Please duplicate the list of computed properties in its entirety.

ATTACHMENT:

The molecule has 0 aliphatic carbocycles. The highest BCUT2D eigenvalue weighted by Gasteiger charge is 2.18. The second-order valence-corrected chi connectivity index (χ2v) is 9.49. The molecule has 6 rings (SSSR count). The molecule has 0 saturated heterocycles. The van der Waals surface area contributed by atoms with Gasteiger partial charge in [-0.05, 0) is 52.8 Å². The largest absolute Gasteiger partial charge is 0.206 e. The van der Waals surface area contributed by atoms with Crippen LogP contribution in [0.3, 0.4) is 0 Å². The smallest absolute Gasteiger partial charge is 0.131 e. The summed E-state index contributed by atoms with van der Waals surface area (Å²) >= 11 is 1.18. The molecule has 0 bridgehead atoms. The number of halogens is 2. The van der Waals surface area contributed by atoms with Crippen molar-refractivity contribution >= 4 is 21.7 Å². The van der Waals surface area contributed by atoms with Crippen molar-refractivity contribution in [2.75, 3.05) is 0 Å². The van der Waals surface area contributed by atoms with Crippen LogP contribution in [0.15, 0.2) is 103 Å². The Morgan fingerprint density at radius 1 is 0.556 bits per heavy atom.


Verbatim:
The molecule has 0 aliphatic carbocycles. The highest BCUT2D eigenvalue weighted by Gasteiger charge is 2.18. The second-order valence-corrected chi connectivity index (χ2v) is 9.49. The molecule has 6 rings (SSSR count). The molecule has 0 saturated heterocycles. The van der Waals surface area contributed by atoms with Gasteiger partial charge in [-0.05, 0) is 52.8 Å². The largest absolute Gasteiger partial charge is 0.206 e. The van der Waals surface area contributed by atoms with Crippen LogP contribution in [0.3, 0.4) is 0 Å². The smallest absolute Gasteiger partial charge is 0.131 e. The summed E-state index contributed by atoms with van der Waals surface area (Å²) >= 11 is 1.18. The molecule has 0 bridgehead atoms. The number of halogens is 2. The van der Waals surface area contributed by atoms with Crippen molar-refractivity contribution >= 4 is 21.7 Å². The van der Waals surface area contributed by atoms with Crippen molar-refractivity contribution in [2.75, 3.05) is 0 Å². The van der Waals surface area contributed by atoms with Crippen LogP contribution in [0.15, 0.2) is 103 Å². The Morgan fingerprint density at radius 1 is 0.556 bits per heavy atom.